During pandemic, consider easing screen time limits

Alan Gottlieb, Compositive Staff

An expert rethinks her blanket objection to giving kids too much time on screens.

There are times, as parents, when we push aside the realities of the current moment and get down on ourselves for self-perceived shortcomings.

In today’s world, turned topsy-turvy by the COVID-19 pandemic, many of us are spending more time with our children than we ever could have foreseen. While in so many ways that is a blessing, it also comes with its share of challenges. This is especially true if we and our spouses are trying to work from home while simultaneously acting as our kids’ tutor, IT support specialist, and homework cop.

A recent article in the New York Times helps put this challenge in perspective. The author, Anya Kamenetz, takes a self-deprecating look at her work as a parenting expert, one who, pre-COVID, was an advocate for sharply limiting children’s screen time.

Her recent experience trying to play all the roles mentioned above has her rethinking previous positions:

“I want to take this moment to apologize to anyone who faced similar constraints before the pandemic and felt judged or shamed by my, or anyone’s, implication that they weren’t good parents because they weren’t successfully enforcing a “healthy balance” with screens, either for themselves or their children. That was a fat honking wad of privilege speaking.”

Kamenetz said her personal experiences trying to work from home while donning multiple other hats has more than humbled her. It has caused her to rethink her entire attitude toward screens:

“My book was titled “The Art of Screen Time,” but “time” is an increasingly useless shorthand for thinking about digital devices. An immediate consequence of the pandemic is that strict screen time limits — which were always largely the province of more privileged families, like mine — went out the door, everywhere. In March, when most children in the United States were sent home from school, traffic  to Zoom more than tripled and more than doubled for Google Classroom.”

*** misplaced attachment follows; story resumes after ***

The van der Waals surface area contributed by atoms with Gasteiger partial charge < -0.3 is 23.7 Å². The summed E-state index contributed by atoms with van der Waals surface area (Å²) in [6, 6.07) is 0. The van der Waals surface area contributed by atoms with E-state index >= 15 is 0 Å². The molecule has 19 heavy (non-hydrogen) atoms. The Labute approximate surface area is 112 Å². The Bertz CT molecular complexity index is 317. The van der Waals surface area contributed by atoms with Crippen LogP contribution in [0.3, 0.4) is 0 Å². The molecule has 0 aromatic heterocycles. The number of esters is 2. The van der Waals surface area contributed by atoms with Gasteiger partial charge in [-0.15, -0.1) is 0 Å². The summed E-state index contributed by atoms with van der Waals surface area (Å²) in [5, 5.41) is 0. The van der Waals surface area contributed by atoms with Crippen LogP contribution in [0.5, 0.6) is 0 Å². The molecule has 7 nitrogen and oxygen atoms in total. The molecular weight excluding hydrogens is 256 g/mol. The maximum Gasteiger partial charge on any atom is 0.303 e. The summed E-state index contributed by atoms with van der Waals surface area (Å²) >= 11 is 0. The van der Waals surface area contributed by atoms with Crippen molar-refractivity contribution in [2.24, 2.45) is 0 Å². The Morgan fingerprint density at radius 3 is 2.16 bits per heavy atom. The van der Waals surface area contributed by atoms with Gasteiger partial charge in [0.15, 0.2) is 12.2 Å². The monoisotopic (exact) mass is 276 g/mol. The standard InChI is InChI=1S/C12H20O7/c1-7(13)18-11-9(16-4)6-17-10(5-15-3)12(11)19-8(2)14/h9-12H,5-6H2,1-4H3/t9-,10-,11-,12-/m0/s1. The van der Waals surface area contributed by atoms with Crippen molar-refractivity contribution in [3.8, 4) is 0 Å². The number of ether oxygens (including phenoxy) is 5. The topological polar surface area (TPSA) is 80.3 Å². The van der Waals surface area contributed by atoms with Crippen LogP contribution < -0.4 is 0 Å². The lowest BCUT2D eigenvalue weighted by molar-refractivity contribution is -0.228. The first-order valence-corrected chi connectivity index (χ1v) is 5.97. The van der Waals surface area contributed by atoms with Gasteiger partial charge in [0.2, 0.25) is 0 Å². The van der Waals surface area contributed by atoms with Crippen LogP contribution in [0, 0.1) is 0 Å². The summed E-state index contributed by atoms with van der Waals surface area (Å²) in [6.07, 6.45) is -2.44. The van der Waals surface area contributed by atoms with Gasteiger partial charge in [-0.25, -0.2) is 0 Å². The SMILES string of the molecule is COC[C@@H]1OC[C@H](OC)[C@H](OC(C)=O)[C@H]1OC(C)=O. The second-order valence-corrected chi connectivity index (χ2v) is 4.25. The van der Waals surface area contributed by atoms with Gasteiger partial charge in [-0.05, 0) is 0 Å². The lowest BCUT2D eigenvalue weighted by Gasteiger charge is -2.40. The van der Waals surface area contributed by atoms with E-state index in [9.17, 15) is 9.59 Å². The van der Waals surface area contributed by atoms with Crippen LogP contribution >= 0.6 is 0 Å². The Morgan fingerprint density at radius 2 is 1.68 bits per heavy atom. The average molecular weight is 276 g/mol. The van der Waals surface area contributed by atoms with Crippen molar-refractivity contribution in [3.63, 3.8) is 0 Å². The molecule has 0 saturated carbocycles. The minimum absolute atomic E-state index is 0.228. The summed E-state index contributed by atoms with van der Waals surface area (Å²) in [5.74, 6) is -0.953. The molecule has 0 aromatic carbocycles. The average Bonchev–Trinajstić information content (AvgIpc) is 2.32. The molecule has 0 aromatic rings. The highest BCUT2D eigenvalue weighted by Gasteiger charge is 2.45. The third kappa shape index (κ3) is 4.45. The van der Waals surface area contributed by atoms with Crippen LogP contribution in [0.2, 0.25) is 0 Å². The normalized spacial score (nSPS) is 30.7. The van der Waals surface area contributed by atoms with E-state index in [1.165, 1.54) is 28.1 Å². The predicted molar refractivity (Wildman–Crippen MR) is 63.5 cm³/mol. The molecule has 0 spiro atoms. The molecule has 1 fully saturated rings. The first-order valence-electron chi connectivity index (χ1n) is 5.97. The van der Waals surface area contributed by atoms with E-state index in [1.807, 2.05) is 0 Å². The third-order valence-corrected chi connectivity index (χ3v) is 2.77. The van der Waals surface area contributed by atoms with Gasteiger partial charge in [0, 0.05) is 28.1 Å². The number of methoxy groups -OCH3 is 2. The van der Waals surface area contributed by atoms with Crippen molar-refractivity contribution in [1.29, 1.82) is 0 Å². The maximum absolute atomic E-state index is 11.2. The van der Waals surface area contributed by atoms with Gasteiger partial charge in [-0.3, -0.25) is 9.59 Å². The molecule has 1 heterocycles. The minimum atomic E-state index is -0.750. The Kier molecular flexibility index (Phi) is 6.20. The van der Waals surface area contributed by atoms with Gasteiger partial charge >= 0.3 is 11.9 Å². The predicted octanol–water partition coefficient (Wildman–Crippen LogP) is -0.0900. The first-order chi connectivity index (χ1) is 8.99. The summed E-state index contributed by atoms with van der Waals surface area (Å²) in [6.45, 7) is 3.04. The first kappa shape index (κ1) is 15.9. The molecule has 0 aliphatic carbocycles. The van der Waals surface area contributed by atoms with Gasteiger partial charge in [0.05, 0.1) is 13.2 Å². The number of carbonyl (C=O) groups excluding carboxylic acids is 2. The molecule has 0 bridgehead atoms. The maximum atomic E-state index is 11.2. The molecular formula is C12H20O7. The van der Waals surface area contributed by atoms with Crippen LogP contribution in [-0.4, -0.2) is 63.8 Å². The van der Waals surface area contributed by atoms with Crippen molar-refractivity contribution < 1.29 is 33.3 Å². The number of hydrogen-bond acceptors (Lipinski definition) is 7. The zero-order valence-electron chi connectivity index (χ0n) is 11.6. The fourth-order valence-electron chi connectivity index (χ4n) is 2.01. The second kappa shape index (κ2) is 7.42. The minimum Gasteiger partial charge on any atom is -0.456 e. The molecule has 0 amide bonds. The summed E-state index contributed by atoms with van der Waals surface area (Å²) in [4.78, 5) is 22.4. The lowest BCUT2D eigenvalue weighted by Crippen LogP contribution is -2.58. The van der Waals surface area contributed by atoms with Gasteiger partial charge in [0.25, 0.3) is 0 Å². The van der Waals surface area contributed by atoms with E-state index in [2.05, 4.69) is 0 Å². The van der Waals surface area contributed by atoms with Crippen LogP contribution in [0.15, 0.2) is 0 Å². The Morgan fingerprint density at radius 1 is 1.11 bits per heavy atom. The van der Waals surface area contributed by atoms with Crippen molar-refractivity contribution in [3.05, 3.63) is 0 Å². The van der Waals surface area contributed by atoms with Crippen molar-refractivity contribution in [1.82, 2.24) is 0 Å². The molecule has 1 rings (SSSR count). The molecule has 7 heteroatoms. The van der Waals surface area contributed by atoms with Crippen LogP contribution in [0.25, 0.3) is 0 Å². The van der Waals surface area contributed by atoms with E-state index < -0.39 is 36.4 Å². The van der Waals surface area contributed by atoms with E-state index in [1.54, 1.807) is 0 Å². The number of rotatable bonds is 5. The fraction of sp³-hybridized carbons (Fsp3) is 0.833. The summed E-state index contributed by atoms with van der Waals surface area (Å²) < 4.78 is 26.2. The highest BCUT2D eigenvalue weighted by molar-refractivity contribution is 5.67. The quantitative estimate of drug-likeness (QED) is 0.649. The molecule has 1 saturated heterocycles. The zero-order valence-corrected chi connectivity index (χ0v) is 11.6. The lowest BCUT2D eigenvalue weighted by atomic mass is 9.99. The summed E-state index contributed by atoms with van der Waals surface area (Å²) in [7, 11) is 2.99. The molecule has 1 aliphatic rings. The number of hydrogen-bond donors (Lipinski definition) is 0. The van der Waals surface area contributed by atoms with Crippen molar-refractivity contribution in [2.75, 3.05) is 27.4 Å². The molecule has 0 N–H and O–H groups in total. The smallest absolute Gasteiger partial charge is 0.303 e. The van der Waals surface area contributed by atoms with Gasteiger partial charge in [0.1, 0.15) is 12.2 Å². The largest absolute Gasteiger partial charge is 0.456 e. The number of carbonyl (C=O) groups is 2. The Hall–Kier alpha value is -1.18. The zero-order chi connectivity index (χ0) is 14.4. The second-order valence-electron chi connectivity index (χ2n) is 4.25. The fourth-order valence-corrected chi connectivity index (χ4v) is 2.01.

What is her current attitude towards screen time?

“Ken Perlin, Ph.D., a computer science professor who directs the Future Reality Lab at New York University, once told me, “All we care about is whatever is going on between me and another person. Any medium that enriches that is successful. Any medium that replaces that is a failure.” Translation: Lean into video chat and real-time interactions. And play games, watch TV and videos — to be more specific, watch the “Hamilton” movie — together as a family.”

Today, Kamenetz believes that “not all content is created equal.” Be a careful curator of what your kids consume. Watch stuff with them. For younger kids, she is particularly an advocate for what she calls “media that are slower.” Some examples: YouTube where celebrities read high quality children’s books. For older kids, audio books or podcasts are a real boon.

One risk to lifting limits on screen time is what Kamenetz calls the “screen hangover,” during which kids can feel zone out and grumpy. Some throw tantrums. Here’s her advice for coping with this:

“Prepare for and weather the tantrum or “zoned-out” feeling that follows, with some physical activity, reassurances, a snack or all of the above. Talking to your child in advance about the screen hangover can help pre-empt it, especially as they get older and more self-aware.”

Kamenetz ultimately concludes that perhaps screens haven’t been the real problem all along:

“What I’ve come to realize with clarity in these dark, anxious times is that so many of our problems “with technology” don’t emanate from the screens that our children are glued to but from the disruption and alienation that creeps into our own relationships with ourselves and others as we allow our experiences and tough emotions to be mediated, numbed out, blurred, by media.”

The bottom line is this: We are living through challenging times, and this can be frightening and disorienting for kids. So what can we, as parents, do to ameliorate these negative emotions?

“Check in, ask them how they’re feeling, and help them locate emotions as physical feelings in their body. Start to develop a toolbox with them of coping strategies they can use when they feel overwhelmed, scared or sad — a special soft blanket, a favorite song, a funny GIF or texting a friend.”

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